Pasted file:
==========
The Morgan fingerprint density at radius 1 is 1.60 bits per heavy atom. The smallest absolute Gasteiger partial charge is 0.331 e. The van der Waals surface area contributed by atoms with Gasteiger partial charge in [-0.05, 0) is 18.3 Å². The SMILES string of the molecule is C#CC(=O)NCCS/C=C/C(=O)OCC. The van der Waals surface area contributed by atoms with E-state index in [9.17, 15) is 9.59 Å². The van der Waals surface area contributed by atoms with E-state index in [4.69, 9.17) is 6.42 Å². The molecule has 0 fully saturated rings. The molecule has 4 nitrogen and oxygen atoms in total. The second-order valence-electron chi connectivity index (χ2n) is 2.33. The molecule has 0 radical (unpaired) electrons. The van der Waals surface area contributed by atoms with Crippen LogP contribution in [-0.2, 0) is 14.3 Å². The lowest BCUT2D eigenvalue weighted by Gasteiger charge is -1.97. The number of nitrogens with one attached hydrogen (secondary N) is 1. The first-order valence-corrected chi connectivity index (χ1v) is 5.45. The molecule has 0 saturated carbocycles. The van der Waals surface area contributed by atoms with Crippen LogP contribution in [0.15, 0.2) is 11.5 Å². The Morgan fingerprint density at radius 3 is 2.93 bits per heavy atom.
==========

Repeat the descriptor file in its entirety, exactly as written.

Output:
The Morgan fingerprint density at radius 1 is 1.60 bits per heavy atom. The smallest absolute Gasteiger partial charge is 0.331 e. The van der Waals surface area contributed by atoms with Gasteiger partial charge in [-0.05, 0) is 18.3 Å². The SMILES string of the molecule is C#CC(=O)NCCS/C=C/C(=O)OCC. The van der Waals surface area contributed by atoms with E-state index in [9.17, 15) is 9.59 Å². The van der Waals surface area contributed by atoms with E-state index in [4.69, 9.17) is 6.42 Å². The molecule has 0 fully saturated rings. The molecule has 4 nitrogen and oxygen atoms in total. The second-order valence-electron chi connectivity index (χ2n) is 2.33. The molecule has 0 radical (unpaired) electrons. The van der Waals surface area contributed by atoms with Crippen LogP contribution in [-0.2, 0) is 14.3 Å². The lowest BCUT2D eigenvalue weighted by Gasteiger charge is -1.97. The number of nitrogens with one attached hydrogen (secondary N) is 1. The first-order valence-corrected chi connectivity index (χ1v) is 5.45. The molecule has 0 saturated carbocycles. The van der Waals surface area contributed by atoms with Crippen LogP contribution in [0.15, 0.2) is 11.5 Å². The Morgan fingerprint density at radius 3 is 2.93 bits per heavy atom.